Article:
Swanitz expressed his hope that Congress will get moving on amending the Act which presently calls for draconian measures against schools in the not too distant future.
Discussion moved on to questions about the recent parent survey that was sent out. Parents who have both students in AP classes and others with learning disabilities found answering the survey difficult as their answers for each child would be quite different. Swanitz says he believes that a parent can go on the school’s website and fill out separate, anonymous survey for each child.
Swanitz says they used the same survey as was used in previous years so responses can be compared, and apologized for any confusion. Still new to the school, he is attempting to work out the kinks in the process as quickly as possible.
Among other questions and concerns that were raised were why the Pledge of Allegiance isn’t said at the start of school, ongoing issues of theft in locker rooms and problems with class scheduling.
Noting that there is no excuse for theft on the campus, there is little more that the administration can do than is already being done, said Swanitz. There are laws regarding where cameras can be placed and simple economics prevents the addition of more and larger lockers or additional personnel to supervise.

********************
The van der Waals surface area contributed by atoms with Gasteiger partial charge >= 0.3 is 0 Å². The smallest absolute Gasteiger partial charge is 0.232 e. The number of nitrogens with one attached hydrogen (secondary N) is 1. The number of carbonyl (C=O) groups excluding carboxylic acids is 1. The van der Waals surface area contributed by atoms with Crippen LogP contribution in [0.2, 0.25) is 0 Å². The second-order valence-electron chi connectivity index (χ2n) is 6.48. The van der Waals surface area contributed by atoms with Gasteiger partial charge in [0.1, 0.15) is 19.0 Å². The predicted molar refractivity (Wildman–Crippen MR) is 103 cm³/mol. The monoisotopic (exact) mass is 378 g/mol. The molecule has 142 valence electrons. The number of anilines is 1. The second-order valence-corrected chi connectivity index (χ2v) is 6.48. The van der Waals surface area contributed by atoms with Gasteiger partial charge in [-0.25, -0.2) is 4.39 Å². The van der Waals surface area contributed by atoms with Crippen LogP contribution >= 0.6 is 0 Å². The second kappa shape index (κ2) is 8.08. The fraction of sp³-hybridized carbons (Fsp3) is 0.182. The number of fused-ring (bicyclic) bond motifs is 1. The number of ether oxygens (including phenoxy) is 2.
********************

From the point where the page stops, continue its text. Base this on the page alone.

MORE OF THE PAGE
Swanitz reminds students that while their entire bags may not fit in the lockers, there is room for most valuables when removed from backpacks. Notwithstanding this, he is willing to allow any student to leave their bags in his office.
As to scheduling issues of all kinds, the school has new programs in place that should sort out most of the complications as people get used to them. There are two calendars on the website. One calendar shows which of the facilities are free for school or public use, the other shows what activities are taking place on campus. Because of confidentiality, not all entries are shown.
As to the master calendar, said Swanitz, there is no perfect way to get every student the classes they want at the time that best suits their needs – especially with a tight budget and fewer electives. “We’re very fortunate that we haven’t’ had to cut too many electives,” said Swanitz.
He noted the system in place is color blind: it randomly chooses seniors first to register and makes its way down through the grade levels. The school has tried to cluster the classes certain groups of students like, so that their schedules work well. And while the system isn’t perfect, he says, it works far better than the many others he has experienced in his tenor with education.
Parents with concerns regarding the classes their students are assigned should give their guidance councilors a heads up (and if necessary, make appointments) prior to the start of the school year. Once school starts, only level changes and mistakes – as in a student being assigned a class he or she hasn’t met a prerequisite for – can be corrected.
The next Coffee with the Principal is scheduled for 8:30 a.m. Friday, Jan. 13.